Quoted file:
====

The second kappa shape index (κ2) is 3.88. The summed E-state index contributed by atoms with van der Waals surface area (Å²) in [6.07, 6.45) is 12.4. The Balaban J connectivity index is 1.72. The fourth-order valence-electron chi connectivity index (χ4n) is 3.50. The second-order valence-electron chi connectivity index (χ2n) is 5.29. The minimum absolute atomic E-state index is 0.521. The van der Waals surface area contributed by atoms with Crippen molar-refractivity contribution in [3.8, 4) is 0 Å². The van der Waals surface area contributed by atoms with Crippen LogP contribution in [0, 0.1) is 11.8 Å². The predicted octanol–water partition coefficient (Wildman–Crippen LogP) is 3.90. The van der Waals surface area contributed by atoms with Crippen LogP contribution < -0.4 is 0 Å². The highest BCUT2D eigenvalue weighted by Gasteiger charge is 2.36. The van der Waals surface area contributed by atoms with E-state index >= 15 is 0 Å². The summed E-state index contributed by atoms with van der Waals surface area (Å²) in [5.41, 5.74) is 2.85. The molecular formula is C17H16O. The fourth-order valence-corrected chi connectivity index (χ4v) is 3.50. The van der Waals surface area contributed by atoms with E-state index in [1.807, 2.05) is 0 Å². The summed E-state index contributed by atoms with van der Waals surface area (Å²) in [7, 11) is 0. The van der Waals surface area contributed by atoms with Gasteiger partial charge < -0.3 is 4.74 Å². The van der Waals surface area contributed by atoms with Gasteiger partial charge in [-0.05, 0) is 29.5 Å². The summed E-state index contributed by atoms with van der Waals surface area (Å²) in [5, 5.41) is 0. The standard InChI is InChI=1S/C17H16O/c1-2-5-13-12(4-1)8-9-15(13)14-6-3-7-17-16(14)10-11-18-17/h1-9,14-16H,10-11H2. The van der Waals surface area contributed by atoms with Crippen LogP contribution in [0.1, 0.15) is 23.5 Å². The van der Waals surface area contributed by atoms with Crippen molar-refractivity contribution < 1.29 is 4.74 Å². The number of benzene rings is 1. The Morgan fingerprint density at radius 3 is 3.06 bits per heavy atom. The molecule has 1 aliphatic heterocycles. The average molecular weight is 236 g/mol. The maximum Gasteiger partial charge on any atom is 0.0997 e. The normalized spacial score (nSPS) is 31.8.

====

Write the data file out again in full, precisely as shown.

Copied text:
The second kappa shape index (κ2) is 3.88. The summed E-state index contributed by atoms with van der Waals surface area (Å²) in [6.07, 6.45) is 12.4. The Balaban J connectivity index is 1.72. The fourth-order valence-electron chi connectivity index (χ4n) is 3.50. The second-order valence-electron chi connectivity index (χ2n) is 5.29. The minimum absolute atomic E-state index is 0.521. The van der Waals surface area contributed by atoms with Crippen molar-refractivity contribution in [3.8, 4) is 0 Å². The van der Waals surface area contributed by atoms with Crippen LogP contribution in [0, 0.1) is 11.8 Å². The predicted octanol–water partition coefficient (Wildman–Crippen LogP) is 3.90. The van der Waals surface area contributed by atoms with Crippen LogP contribution < -0.4 is 0 Å². The highest BCUT2D eigenvalue weighted by Gasteiger charge is 2.36. The van der Waals surface area contributed by atoms with E-state index >= 15 is 0 Å². The summed E-state index contributed by atoms with van der Waals surface area (Å²) in [5.41, 5.74) is 2.85. The molecular formula is C17H16O. The fourth-order valence-corrected chi connectivity index (χ4v) is 3.50. The van der Waals surface area contributed by atoms with E-state index in [1.807, 2.05) is 0 Å². The summed E-state index contributed by atoms with van der Waals surface area (Å²) in [7, 11) is 0. The van der Waals surface area contributed by atoms with Gasteiger partial charge < -0.3 is 4.74 Å². The van der Waals surface area contributed by atoms with Gasteiger partial charge in [-0.05, 0) is 29.5 Å². The summed E-state index contributed by atoms with van der Waals surface area (Å²) in [5, 5.41) is 0. The standard InChI is InChI=1S/C17H16O/c1-2-5-13-12(4-1)8-9-15(13)14-6-3-7-17-16(14)10-11-18-17/h1-9,14-16H,10-11H2. The van der Waals surface area contributed by atoms with Crippen LogP contribution in [0.1, 0.15) is 23.5 Å². The van der Waals surface area contributed by atoms with Crippen molar-refractivity contribution < 1.29 is 4.74 Å². The number of benzene rings is 1. The Morgan fingerprint density at radius 3 is 3.06 bits per heavy atom. The molecule has 1 aliphatic heterocycles. The average molecular weight is 236 g/mol. The maximum Gasteiger partial charge on any atom is 0.0997 e. The normalized spacial score (nSPS) is 31.8.